Russia plans to start up Iran nuclear plant in 2009
Launch of Bushehr reactor likely to stoke fears over Iran's suspected intention to build nuke weapons.
Russia plans to start up a nuclear reactor at Iran's Bushehr plant by the end of the year, the head of Russia's state nuclear corporation said on Thursday.
The move is likely to stoke fears over Iran's suspected intention to build atomic weapons. Iran insists that its nuclear program is for purely civilian purposes.
Israel has expressed concern about the Bushehr plant and said last year that Iran could have a nuclear bomb by 2010.
The plant is situated on the Gulf coast in southwest Iran. It is Iran's first nuclear power plant.
Russia agreed in 1995 to build the plant on the site of an earlier project begun in the 1970s by German firm Siemens. The Siemens project was disrupted by Iran's 1979 Islamic revolution and the 1980-88 Iran-Iraq war.
The details of the contract are state secrets in Russia but its value is said to be around $1 billion.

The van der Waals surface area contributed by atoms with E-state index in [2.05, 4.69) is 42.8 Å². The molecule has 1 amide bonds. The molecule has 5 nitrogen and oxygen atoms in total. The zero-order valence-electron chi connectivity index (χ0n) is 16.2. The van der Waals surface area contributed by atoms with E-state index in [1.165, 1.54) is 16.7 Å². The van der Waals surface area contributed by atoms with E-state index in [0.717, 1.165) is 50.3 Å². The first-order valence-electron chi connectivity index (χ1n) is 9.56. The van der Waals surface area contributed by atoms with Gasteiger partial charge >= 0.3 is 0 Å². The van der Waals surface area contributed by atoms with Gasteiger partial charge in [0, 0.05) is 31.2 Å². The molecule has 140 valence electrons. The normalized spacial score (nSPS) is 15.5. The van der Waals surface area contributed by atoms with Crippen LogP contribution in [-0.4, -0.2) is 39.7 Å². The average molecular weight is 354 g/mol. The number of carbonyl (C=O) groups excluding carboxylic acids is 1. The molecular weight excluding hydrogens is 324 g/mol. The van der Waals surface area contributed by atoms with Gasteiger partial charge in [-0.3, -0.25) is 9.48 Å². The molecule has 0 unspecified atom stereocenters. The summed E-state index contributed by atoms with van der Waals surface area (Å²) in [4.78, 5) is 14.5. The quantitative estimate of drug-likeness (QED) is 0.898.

Analysts say Iran could become a key issue in relations between President Dmitry Medvedev and new United States President Barack Obama, who said last month that America was prepared to talk to Tehran.
Russian Foreign Minister Sergei Lavrov has repeatedly said Moscow does not want Iran to be armed with nuclear weapons but that Russia sees no evidence Tehran is seeking to build atomic bombs.
This month, world powers, meeting for the first time on Iran since Obama took office, urged Iran to comply fully with UN demands, which include a halt to uranium enrichment and opening up to a UN nuclear watchdog investigation.
Atomstroyexport, a part of Russia's state owned nuclear holding, is building the plant.
The firm said in November it would increase personnel at the plant by a least 25 percent as it prepared to the reactor for start up. Rosatom Chief Sergei Kiriyenko said he would visit the plant at the end of February.
Russia started delivery of nuclear fuel to the plant in late 2007 and deliveries were completed last year. Russia and Washington agree importing fuel makes unnecessary Iran's own plutonium enrichment project - the main point of Western concerns.
The launch of the Bushehr plant's nuclear reactor has frequently been delayed, ever since work began in the 1970s.
Russian and Iranian officials have given different dates for the start-up and the two sides had a row in 2007 over what Moscow said were major payment delays.
Russian nuclear officials say the plant cannot be used to build nuclear weapons. Russia has tried to push Tehran to be more open about its nuclear program but has warned the West against pushing Iran's leaders into a corner.